Order Why Israel Resources
Support our ministry
Israel & Christians Today
Biblical understanding about Israel
By Gabi Newmann.. Some 100 new immigrants from Manipur, India, who claim descent from one of Lost Tribes of Israel, arrive at holy site in Jerusalem with tears in their eyes. 'It's like entering my dream,' one of them says excitedly. If you've ever wanted to see a person fulfilling his dream, you should have visited the Western Wall recently as 100 members of the Bnei Menashe arrived at the holy site for the very first time in their lives, two months after making aliyah from Manipur, India.
The Bnei Menashe gathered in the entrance area of the Kotel with tears in their eyes, singing songs which expressed their deep desire for Zion.
"I have been dreaming to come to this Kotel, to pray and kiss the wall, for many years," Gideon Haokip said excitedly. "Now it's really like a dream, it's really amazing. It's like I enter into my dream."
Yosef Tungnung added, "Ever since our childhood we see this Western Wall on the picture, but today we get a chance to pray here." The olim walked with great excitement towards the Kotel and stood for a long time next to it.
Michael Freund, founder and director of Shavei Israel, which is responsible for the Bnei Menashe aliyah and their absorption, asked the new immigrants to pray for the aliyah of the 7,000 Bnei Menashe remaining in India, who are very anxious to come to Israel.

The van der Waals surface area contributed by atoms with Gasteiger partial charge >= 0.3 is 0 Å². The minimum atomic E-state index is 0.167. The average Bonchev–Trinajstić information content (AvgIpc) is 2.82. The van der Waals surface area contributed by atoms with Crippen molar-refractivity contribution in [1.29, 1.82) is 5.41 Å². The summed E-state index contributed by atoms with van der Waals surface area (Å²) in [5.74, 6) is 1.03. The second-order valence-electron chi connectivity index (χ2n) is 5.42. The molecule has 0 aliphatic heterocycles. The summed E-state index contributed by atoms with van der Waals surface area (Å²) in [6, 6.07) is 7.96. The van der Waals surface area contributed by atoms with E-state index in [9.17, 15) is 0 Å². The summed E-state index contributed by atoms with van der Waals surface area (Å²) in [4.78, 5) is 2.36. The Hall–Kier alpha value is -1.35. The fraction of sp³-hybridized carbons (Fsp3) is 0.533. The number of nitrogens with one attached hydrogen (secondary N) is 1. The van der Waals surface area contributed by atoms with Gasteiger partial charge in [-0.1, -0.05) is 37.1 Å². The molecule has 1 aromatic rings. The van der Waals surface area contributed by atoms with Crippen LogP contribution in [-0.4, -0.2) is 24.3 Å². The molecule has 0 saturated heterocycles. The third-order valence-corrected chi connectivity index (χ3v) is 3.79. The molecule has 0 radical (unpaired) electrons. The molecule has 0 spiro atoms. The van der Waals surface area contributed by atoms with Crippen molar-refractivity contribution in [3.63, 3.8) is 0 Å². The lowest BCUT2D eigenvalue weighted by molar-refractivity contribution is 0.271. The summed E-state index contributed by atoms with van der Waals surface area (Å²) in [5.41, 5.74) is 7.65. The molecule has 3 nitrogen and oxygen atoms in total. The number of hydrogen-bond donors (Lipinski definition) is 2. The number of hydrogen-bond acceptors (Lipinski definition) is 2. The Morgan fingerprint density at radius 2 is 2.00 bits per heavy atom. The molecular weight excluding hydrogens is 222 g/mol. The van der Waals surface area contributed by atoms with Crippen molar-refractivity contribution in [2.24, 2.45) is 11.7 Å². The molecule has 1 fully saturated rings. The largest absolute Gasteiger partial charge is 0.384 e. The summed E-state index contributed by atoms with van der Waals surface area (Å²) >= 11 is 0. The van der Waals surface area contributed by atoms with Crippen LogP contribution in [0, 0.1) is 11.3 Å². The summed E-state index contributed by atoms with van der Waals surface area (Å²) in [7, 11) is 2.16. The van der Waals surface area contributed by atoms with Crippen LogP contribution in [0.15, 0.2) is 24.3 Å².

Singing and dancing at the Western Wall (Photo: Gabi Newman)
"When you stand there and you turn to God, plead with him to keep the aliyah of Bnei Menashe going and to bring home all of the lost tribe of Bnei Menashe," he told them. "Your return to this very holy place, 2,700 years after your ancestors were exiled from this land, is nothing less than a miracle. It is a miracle from God.
A Jewish tradition of 27 centuries
The Bnei Menashe claim descent from one of the Ten Lost Tribes of Israel, who were sent into exile by the Assyrian Empire more than 27 centuries ago.
Their ancestors wandered through Central Asia and the Far East for centuries, before settling in what is now northeastern India, along the border with Burma and Bangladesh.
Throughout their sojourn in exile, the Bnei Menashe continued to practice Judaism just as their ancestors did, including observing the Sabbath, keeping kosher, celebrating the festivals and following the laws of family purity. And they continued to nourish the dream of one day returning to the land of their ancestors, the Land of Israel.
In recent years, Shavei Israel has brought some 1,700 Bnei Menashe back home to Zion. Another 7,200 still remain in India, waiting for the day when they too will be able to return to Israel and the Jewish people.
"The Bnei Menashe story teaches us about the power of the Jewish sparkle which exists in all of us," says Freund. "Their ancestors were exiled from this land 2,700 years ago, and they wandered in the Diaspora throughout the generations, but never forgot where they came from and the place they dream to return to."